Nearly 20 months after narrowly losing a union election at Volkswagen’s lone U.S. plant in Tennessee, the United Auto Workers are up for another vote affecting a much smaller number of employees.
The two-day vote scheduled to begin Thursday at the German automaker’s Chattanooga factory is about whether a unit of 165 skilled-trades workers want to have the UAW negotiate collective bargaining agreements on their behalf.
Volkswagen isn’t happy about the union seeking to represent the smaller group of workers, but the election is expected to proceed even as the company pursues an appeal to the National Labor Relations Board.
A UAW success at the plant would break a long losing streak among foreign-owned automakers in the South. That’s a prospect welcomed by labor supporters and dreaded by anti-union politicians in the region.
Some things to know about the union vote at Volkswagen:
A QUESTION OF TIMING
Volkswagen has been reeling since the company admitted that 482,000 diesel vehicles in the U.S. contained software to cheat pollution measurements on government tests. Those revelations led Volkswagen’s CEO to resign and the company to announce cost-cutting measures to cope with the crisis.
Volkswagen has publicly reaffirmed its plans to build a new SUV at the plant next year, and the U.S. will remain a key market. But November sales were down almost 25 percent from a year ago, and Chattanooga-made Passats plummeted by 60 percent despite the release of an updated version of the midsized sedan.
Republican Gov. Bill Haslam has chided the union for petitioning for another vote amid all the turmoil facing the company. The UAW responded that it can play a key role in Volkswagen’s resurgence.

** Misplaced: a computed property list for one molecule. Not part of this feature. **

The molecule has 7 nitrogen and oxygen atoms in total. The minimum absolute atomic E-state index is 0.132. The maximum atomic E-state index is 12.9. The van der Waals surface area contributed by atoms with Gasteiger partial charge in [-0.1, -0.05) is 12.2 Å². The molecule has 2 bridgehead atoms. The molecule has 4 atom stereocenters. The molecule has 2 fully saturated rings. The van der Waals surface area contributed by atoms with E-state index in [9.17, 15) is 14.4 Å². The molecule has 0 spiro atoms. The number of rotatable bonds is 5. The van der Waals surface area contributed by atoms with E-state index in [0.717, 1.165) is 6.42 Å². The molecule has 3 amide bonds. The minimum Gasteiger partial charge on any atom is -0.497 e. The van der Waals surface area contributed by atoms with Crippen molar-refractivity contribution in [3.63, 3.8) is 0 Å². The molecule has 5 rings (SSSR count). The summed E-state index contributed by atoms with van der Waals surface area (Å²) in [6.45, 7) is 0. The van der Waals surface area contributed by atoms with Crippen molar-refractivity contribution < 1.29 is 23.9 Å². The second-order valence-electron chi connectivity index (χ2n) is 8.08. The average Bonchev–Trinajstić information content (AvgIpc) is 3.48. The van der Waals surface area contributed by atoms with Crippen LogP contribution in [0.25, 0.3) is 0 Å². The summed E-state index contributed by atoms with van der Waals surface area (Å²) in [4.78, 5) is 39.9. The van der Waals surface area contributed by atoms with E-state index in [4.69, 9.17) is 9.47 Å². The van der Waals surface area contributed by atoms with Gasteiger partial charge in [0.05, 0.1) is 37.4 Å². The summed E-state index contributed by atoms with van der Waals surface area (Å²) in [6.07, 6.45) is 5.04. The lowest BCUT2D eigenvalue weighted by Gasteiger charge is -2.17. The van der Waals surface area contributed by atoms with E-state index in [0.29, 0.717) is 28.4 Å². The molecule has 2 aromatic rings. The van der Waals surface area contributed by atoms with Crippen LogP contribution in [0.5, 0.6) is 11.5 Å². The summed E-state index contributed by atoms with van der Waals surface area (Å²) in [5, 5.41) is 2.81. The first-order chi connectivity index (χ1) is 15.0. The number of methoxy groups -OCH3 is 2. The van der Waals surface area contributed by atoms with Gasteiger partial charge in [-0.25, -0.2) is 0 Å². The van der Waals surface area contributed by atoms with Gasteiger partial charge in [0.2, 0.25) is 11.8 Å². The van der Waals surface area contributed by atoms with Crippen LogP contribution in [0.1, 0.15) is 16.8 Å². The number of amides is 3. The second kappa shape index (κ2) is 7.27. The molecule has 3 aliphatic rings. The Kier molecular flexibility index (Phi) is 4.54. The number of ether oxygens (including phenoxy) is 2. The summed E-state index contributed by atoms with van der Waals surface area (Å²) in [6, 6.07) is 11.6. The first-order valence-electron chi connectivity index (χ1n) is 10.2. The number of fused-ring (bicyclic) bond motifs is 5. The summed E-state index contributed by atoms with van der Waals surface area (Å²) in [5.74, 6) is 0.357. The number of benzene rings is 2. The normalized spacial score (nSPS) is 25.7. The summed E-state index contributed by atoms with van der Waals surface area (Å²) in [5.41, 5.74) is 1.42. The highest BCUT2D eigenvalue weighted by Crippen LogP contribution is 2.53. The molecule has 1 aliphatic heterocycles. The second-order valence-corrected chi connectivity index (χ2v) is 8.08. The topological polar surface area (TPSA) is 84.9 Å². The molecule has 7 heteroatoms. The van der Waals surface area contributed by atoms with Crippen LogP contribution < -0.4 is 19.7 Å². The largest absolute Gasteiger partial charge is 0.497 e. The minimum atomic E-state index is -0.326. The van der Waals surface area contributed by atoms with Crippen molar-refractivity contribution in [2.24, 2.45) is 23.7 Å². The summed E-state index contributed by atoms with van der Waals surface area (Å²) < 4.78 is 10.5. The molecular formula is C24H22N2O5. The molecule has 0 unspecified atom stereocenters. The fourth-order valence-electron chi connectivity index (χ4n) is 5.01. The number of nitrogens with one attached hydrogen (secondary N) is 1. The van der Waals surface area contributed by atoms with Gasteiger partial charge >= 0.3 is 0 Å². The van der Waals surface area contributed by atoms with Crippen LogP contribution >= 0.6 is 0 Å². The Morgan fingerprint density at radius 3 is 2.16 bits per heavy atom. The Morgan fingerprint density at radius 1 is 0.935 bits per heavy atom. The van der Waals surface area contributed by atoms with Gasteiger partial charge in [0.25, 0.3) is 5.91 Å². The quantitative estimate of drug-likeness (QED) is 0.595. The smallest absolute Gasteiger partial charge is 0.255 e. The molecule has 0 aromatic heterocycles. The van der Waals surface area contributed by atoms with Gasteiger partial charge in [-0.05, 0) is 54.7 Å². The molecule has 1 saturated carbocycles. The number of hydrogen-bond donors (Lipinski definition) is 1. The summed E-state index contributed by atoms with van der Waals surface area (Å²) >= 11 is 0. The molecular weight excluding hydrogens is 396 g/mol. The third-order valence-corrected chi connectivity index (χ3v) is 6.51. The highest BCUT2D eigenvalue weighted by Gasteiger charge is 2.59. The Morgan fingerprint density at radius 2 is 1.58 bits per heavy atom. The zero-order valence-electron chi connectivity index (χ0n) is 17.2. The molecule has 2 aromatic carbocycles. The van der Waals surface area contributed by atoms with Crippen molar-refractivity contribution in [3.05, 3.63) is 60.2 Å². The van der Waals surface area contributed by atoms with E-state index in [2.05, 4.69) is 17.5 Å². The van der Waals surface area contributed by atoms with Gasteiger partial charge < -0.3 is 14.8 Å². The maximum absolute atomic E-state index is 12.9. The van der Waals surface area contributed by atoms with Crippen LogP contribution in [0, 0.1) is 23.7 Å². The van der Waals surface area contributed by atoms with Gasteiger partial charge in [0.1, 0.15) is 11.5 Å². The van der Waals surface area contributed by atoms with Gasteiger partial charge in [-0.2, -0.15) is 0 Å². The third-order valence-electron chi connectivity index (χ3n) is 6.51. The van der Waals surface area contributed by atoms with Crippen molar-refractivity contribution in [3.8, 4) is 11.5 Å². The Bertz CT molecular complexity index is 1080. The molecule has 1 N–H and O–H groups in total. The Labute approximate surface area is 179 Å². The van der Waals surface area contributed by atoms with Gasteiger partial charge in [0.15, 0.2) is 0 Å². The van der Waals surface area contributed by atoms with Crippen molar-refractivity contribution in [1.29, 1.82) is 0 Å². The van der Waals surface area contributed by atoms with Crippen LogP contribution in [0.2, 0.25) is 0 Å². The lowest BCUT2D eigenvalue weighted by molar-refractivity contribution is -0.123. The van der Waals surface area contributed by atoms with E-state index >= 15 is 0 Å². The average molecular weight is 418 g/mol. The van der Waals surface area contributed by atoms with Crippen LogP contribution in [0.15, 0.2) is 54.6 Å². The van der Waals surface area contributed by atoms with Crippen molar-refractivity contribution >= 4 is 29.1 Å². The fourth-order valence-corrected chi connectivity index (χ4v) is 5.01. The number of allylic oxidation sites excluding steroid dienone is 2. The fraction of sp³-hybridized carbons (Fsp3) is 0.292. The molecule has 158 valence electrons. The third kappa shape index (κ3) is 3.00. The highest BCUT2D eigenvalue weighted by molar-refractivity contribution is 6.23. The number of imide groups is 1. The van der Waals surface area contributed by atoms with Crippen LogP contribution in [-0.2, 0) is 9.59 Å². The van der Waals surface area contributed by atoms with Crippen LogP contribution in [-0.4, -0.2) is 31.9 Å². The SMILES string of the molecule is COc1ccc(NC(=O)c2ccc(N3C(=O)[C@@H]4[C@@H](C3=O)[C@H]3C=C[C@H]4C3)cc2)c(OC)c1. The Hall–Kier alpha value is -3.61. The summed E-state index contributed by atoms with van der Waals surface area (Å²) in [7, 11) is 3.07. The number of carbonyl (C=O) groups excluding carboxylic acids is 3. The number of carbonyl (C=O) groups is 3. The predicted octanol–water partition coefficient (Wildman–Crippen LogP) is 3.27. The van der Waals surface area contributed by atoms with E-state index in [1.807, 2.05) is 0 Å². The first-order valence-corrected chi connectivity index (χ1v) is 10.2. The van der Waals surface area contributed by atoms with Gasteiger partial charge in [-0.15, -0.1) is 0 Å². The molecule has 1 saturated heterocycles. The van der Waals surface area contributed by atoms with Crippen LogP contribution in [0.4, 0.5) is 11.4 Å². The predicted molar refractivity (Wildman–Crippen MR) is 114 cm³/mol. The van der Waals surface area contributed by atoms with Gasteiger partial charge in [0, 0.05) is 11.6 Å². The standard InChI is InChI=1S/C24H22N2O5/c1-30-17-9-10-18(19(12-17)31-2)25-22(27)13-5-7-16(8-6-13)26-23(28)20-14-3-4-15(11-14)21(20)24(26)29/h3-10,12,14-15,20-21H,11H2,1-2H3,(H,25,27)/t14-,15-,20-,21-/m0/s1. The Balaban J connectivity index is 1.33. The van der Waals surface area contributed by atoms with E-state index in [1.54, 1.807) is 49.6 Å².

THE GLOVES ARE OFF WITH VOLKSWAGEN
The strong labor influence at Volkswagen in Germany has long been a source of irritation for Tennessee Republicans keen on keeping the union out of the Chattanooga plant. But in this election, Volkswagen is leading the charge against the unionization effort.
Unlike in the runup to the 2014 vote, the union and the company have not signed a pre-election agreement. Volkswagen argues that allowing the small group of machinists and electricians to form their own bargaining unit runs contrary to the company’s hopes of creating a German-style works council to represent both hourly and salaried employees at the plant.
Especially galling to the UAW has been Volkswagen’s decision to hire a law firm that touts its specialization in “strategies for lawful union avoidance.” The union says that move is at odds with Volkswagen’s core principles of co-determination between workers and management.
MICRO VERSUS WALL-TO-WALL
Volkswagen insists that the only proper bargaining unit at the plant would include all 1,408 hourly employees working one factory floor, regardless of whether they work in production or maintenance.
The regional director of the National Labor Relations Board ruled that the maintenance workers, who make up about 12 percent of the hourly workforce, “share a community of interest” over a variety of job-specific issues such as skills and training requirements, wages, hours and uniforms.
The decision relied on previous NLRB rulings in favor of “micro units” comprising certified nursing assistants at an Alabama rehabilitation center and fragrance and cosmetics sales staff at a Macy’s department store in Massachusetts. In both of those cases the federal panel rejected the employer’s insistence on “wall-to-wall” labor votes.
GETTING IN THE DOOR
The union is expressing confidence that it has the numbers to prevail in this week’s vote and the legal precedents to turn back the company’s challenge to the National Labor Relations Board’s decision. But the UAW won’t be happy until it has gained exclusive bargaining rights for all hourly workers at the plant.
“We had to move the needle somehow,” said Gary Casteel, the UAW’s secretary-treasurer. “So this is just a first step in that direction.”
Other foreign automakers that have kept the UAW at bay — Mercedes-Benz in Alabama, BMW in South Carolina and Nissan in Tennessee and Mississippi — will be keeping close watch.
Filed Under: Industrial automation